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Open AccessArticle Bioactivity Studies on Titania Coatings and the Estimation of Their Usefulness in the Modification of Implant Surfaces
Nanomaterials 2017, 7(4), 90; doi:10.3390/nano7040090
Received: 3 March 2017 / Revised: 14 April 2017 / Accepted: 18 April 2017 / Published: 22 April 2017
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Abstract
Morphologically different titania coatings (nanofibers (TNFs), nanoneedles (TNNs), and nanowires (TNWs)) were studied as potential biomedical materials. The abovementioned systems were produced in situ on Ti6Al4V substrates via direct oxidation processes using H2O2 and H2O2/CaCl2
[...] Read more.
Morphologically different titania coatings (nanofibers (TNFs), nanoneedles (TNNs), and nanowires (TNWs)) were studied as potential biomedical materials. The abovementioned systems were produced in situ on Ti6Al4V substrates via direct oxidation processes using H2O2 and H2O2/CaCl2 agents, and via thermal oxidation in the presence of Ar and Ar/H2O2. X-ray diffraction and Raman spectroscopy have been used to structurally characterize the produced materials. The morphology changes on the titanium alloy surface were investigated using scanning electron microscopy. The bioactivity of the samples has been estimated by the analysis of the produced titania coatings’ biocompatibility, and by the determination of their ability to reduce bacterial biofilm formation. The photoactivity of the produced nanocoatings was also analyzed, in order to determine the possibility of using titania coated implant surfaces in the sterilization process of implants. Photocatalytic activity was estimated using the methylene blue photodegradation kinetics, in the presence of UV light. Full article
(This article belongs to the Special Issue Nanofibrous Scaffolds for Biomedical Application)
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Open AccessArticle Nanofibrous Silver-Coated Polymeric Scaffolds with Tunable Electrical Properties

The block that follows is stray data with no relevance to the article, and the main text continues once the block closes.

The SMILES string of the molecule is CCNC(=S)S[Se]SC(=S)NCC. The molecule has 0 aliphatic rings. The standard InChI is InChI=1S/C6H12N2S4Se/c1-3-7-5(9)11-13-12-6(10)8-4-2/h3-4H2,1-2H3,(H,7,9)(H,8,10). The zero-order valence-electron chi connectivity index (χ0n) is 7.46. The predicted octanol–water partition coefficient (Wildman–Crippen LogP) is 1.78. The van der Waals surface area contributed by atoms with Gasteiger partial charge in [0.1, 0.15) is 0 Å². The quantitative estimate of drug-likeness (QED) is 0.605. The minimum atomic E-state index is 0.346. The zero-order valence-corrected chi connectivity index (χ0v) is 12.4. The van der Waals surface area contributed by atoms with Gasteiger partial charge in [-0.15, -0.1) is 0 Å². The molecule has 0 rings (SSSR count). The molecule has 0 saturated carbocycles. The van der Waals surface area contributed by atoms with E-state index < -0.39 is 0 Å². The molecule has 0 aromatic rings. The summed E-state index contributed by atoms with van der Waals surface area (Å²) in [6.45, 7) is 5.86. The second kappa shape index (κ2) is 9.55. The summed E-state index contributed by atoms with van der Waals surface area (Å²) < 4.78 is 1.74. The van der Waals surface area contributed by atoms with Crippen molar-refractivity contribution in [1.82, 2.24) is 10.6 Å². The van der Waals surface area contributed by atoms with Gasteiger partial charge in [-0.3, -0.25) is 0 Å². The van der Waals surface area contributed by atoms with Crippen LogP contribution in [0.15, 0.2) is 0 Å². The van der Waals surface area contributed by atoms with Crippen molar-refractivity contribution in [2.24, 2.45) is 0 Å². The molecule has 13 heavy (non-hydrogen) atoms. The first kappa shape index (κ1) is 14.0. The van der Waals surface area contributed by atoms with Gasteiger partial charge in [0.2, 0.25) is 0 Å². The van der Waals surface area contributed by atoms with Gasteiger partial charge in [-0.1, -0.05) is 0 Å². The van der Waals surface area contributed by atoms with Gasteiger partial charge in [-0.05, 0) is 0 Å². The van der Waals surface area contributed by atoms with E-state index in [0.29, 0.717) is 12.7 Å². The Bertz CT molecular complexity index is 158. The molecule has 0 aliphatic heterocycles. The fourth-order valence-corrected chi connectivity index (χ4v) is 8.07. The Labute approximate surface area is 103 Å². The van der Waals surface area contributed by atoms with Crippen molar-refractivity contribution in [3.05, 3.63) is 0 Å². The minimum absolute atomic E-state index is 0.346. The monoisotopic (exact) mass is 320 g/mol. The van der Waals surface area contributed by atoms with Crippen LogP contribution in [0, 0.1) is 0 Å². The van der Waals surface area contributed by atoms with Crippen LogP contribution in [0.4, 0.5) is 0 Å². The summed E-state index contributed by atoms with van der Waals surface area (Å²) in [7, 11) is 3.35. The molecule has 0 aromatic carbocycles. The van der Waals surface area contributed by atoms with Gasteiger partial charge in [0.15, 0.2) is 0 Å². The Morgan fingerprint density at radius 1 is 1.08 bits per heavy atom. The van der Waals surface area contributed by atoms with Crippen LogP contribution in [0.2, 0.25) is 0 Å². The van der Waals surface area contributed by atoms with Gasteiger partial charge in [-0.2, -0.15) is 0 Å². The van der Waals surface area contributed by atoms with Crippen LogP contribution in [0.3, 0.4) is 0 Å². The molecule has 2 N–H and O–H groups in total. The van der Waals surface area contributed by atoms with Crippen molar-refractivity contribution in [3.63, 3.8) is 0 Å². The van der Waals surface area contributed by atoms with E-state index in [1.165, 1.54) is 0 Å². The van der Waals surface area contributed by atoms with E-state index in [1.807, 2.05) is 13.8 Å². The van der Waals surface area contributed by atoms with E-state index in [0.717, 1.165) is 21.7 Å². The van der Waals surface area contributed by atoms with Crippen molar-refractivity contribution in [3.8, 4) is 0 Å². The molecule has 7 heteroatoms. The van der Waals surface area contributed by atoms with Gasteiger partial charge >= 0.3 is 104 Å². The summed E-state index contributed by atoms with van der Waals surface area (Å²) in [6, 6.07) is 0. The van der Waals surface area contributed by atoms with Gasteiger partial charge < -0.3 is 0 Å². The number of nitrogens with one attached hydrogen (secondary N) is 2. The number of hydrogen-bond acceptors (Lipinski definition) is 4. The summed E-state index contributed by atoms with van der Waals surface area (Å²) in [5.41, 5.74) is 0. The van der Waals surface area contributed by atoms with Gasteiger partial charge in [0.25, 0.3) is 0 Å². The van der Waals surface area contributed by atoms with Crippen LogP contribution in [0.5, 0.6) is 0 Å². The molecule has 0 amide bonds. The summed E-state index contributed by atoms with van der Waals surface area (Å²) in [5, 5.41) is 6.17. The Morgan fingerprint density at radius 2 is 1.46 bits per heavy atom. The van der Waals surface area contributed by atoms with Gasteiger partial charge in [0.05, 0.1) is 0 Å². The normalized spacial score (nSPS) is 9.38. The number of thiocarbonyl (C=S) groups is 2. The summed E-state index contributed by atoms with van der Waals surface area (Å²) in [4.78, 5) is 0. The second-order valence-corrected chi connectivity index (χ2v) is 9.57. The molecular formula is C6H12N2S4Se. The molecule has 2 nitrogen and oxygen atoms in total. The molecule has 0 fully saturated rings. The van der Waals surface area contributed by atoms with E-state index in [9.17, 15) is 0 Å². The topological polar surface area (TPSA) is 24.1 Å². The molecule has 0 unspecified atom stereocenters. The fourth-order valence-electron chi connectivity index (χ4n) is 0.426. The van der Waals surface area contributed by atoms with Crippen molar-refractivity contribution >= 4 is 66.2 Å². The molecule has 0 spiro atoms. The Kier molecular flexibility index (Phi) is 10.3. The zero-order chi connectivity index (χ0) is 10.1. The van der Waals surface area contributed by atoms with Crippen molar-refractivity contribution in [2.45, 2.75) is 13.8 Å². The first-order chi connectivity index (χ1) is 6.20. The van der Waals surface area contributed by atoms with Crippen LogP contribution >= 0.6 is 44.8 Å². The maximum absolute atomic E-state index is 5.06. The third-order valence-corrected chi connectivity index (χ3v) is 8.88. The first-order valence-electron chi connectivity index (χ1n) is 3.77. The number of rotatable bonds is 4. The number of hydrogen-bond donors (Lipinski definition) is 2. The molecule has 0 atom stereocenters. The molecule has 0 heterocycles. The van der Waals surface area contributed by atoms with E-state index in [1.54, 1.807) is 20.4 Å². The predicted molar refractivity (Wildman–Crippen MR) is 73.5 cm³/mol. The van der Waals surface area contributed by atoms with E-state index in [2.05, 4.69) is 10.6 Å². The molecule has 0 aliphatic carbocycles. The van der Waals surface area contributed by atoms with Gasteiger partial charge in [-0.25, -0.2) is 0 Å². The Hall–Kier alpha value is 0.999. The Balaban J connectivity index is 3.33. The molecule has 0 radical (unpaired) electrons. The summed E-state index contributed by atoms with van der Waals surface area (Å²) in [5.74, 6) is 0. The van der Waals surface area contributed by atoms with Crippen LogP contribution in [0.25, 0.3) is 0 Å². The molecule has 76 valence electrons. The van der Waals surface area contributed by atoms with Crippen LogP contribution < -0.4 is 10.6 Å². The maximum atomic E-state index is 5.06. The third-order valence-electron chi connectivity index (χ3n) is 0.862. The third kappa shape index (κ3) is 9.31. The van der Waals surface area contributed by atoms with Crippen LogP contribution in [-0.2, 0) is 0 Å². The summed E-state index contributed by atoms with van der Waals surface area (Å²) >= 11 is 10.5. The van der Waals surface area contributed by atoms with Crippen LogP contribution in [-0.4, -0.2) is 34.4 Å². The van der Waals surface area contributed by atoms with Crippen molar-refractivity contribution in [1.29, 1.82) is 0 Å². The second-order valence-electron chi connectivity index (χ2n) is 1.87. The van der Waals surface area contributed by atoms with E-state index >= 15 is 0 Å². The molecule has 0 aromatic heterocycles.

Nanomaterials 2017, 7(3), 63; doi:10.3390/nano7030063
Received: 2 January 2017 / Revised: 4 March 2017 / Accepted: 9 March 2017 / Published: 13 March 2017
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Abstract
Electrospun micro- and nanofibrous poly(glycerol sebacate)-poly(ε-caprolactone) (PGS-PCL) substrates have been extensively used as scaffolds for engineered tissues due to their desirable mechanical properties and their tunable degradability. In this study, we fabricated micro/nanofibrous scaffolds from a PGS-PCL composite using a standard electrospinning approach
[...] Read more.
Electrospun micro- and nanofibrous poly(glycerol sebacate)-poly(ε-caprolactone) (PGS-PCL) substrates have been extensively used as scaffolds for engineered tissues due to their desirable mechanical properties and their tunable degradability. In this study, we fabricated micro/nanofibrous scaffolds from a PGS-PCL composite using a standard electrospinning approach and then coated them with silver (Ag) using a custom radio frequency (RF) sputtering method. The Ag coating formed an electrically conductive layer around the fibers and decreased the pore size. The thickness of the Ag coating could be controlled, thereby tailoring the conductivity of the substrate. The flexible, stretchable patches formed excellent conformal contact with surrounding tissues and possessed excellent pattern-substrate fidelity. In vitro studies confirmed the platform’s biocompatibility and biodegradability. Finally, the potential controlled release of the Ag coating from the composite fibrous scaffolds could be beneficial for many clinical applications. Full article
(This article belongs to the Special Issue Nanofibrous Scaffolds for Biomedical Application)